Applying knowledge management to projects

If you have followed Fear no Project for a while, you know that I believe knowledge management is a competitive discriminator, especially in the dynamic world of software development. (See: Knowledge Management is not an Oxymoron and SharePoint 2010 – It’s not just about the technology. Because I often speak with senior managers, industry groups and boards of directors about the value of knowledge management systems, I often use real-world examples that show how KM can help, like this one from CIO:

Think of a golf caddie. Good caddies do more than carry clubs and track down wayward balls. When asked, a good caddie will give advice to golfers, such as, “The wind makes the ninth hole play 15 yards longer. ”

Accurate advice may help the caddie get a bigger tip and from the golf course owner’s
perspective, the golfer is more likely to return. Sharing caddie knowledge, based on experience, helps all caddies and the organization. In reviewing a set of white papers on KM Best Practices from KM World October 2011, here are a few key insights shared by practitioners and companies offering KM products:

  • Use KM to document exceptions to standard processes
  • Help staff understand how they can benefit from KM in doing their job. (this will also help motivate them to make the effort to correctly categorize and tag their documents, spreadsheets and emails.)
  • Use the tools build-in to cloud-based computing to manage digital content by adding keyword properties and metadata.
  • When implementing a KM system, set up milestones and measure success. If the KM project is slow to reach the desired coverage, be willing to make mid-course corrections in comprehensiveness or complexity,.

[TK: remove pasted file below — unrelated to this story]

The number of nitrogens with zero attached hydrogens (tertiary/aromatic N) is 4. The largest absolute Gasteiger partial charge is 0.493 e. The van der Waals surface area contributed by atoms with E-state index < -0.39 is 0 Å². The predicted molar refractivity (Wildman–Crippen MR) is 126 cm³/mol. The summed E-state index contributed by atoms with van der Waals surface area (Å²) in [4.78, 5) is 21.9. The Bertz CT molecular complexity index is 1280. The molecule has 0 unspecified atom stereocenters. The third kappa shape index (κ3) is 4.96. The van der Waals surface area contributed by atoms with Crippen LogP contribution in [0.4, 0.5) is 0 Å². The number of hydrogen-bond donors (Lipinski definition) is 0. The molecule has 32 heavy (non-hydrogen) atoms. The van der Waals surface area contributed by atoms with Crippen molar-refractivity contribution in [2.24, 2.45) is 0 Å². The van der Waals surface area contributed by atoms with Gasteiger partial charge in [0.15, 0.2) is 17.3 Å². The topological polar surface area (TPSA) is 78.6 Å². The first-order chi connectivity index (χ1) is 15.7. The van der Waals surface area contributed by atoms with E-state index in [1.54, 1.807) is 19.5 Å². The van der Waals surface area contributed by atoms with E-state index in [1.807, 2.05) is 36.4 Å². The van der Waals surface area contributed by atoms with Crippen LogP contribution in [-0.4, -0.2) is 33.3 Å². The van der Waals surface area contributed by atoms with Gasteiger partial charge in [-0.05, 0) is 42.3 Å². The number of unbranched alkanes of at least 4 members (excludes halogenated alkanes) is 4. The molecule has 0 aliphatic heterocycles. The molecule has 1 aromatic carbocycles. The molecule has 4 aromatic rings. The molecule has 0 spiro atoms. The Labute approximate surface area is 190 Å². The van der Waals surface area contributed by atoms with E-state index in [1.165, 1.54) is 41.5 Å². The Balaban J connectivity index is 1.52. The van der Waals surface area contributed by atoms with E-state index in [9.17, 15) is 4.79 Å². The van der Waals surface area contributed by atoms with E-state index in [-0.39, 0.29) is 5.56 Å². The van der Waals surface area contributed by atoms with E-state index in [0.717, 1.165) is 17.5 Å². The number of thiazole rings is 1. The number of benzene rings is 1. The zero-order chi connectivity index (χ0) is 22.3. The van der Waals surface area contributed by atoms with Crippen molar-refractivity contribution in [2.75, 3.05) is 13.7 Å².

• Provide users with multiple paths to access knowledge, such as Q&A, FAQs and guided search.

When your company is considering using KM to support software engineering efforts, the “Report describing state-of-the art KM in Software Engineering” provides good background information on the subject. Here are a few more resources to checkout:

If your organization is adopting the use of ITIL V3, you will need to address the knowledge management function under the Service Transition core strategy.  ITIL suggests that knowledge management is designed to assist organizations with ensuring that the right information is available to the right person at the right time to enable that person to make an informed decision. Management decision making quality can be improved if reliable and secure data and information are available throughout the service lifecycle.

Best Practice Advice

  • Start small. Setting up and maintaining a KM system can be labor intensive and you need to learn the best way to categorize and make information available for your organization.
  • Remember that effectively using KM in software engineering requires a cultural change. People need to learn and adapt before a new process becomes business-as-usual.
  • It helps to get professional assistance in structuring and implementing a KM system to avoid common pitfalls and ensure value added.
  • Involve developers and users in creating the KM system requirements, taxonomy, topic relationships and training.
  • Align the KM software engineering system with organizational strategies; use those strategies to measure progress and return on investment.

Knowledge Management is not an Oxymoron


As a project manager, you may be too busy putting out new releases and fires to think much about knowledge management. I get it. However, from an organizational perspective, effectively managing the critical resource called, “knowledge” can make the difference between winning and losing in a competitive marketplace.